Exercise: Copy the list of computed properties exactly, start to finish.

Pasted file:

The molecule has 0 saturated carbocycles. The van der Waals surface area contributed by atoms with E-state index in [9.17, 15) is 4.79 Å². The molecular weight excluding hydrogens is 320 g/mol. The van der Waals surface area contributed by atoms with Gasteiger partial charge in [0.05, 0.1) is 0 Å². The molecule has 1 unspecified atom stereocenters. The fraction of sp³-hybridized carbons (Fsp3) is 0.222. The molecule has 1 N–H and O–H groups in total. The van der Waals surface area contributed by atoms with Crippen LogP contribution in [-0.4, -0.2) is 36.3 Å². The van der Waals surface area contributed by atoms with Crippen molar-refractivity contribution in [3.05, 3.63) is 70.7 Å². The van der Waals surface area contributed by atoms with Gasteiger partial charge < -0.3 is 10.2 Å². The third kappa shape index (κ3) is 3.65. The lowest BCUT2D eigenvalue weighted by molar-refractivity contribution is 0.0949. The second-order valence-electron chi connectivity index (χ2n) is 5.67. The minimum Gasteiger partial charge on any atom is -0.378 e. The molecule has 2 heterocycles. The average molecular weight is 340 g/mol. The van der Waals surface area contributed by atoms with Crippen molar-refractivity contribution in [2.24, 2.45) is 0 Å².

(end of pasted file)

The molecule has 0 saturated carbocycles. The van der Waals surface area contributed by atoms with E-state index in [9.17, 15) is 4.79 Å². The molecular weight excluding hydrogens is 320 g/mol. The van der Waals surface area contributed by atoms with Gasteiger partial charge in [0.05, 0.1) is 0 Å². The molecule has 1 unspecified atom stereocenters. The fraction of sp³-hybridized carbons (Fsp3) is 0.222. The molecule has 1 N–H and O–H groups in total. The van der Waals surface area contributed by atoms with Crippen LogP contribution in [-0.4, -0.2) is 36.3 Å². The van der Waals surface area contributed by atoms with Crippen molar-refractivity contribution in [3.05, 3.63) is 70.7 Å². The van der Waals surface area contributed by atoms with Gasteiger partial charge < -0.3 is 10.2 Å². The third kappa shape index (κ3) is 3.65. The lowest BCUT2D eigenvalue weighted by molar-refractivity contribution is 0.0949. The second-order valence-electron chi connectivity index (χ2n) is 5.67. The minimum Gasteiger partial charge on any atom is -0.378 e. The molecule has 2 heterocycles. The average molecular weight is 340 g/mol. The van der Waals surface area contributed by atoms with Crippen molar-refractivity contribution in [2.24, 2.45) is 0 Å².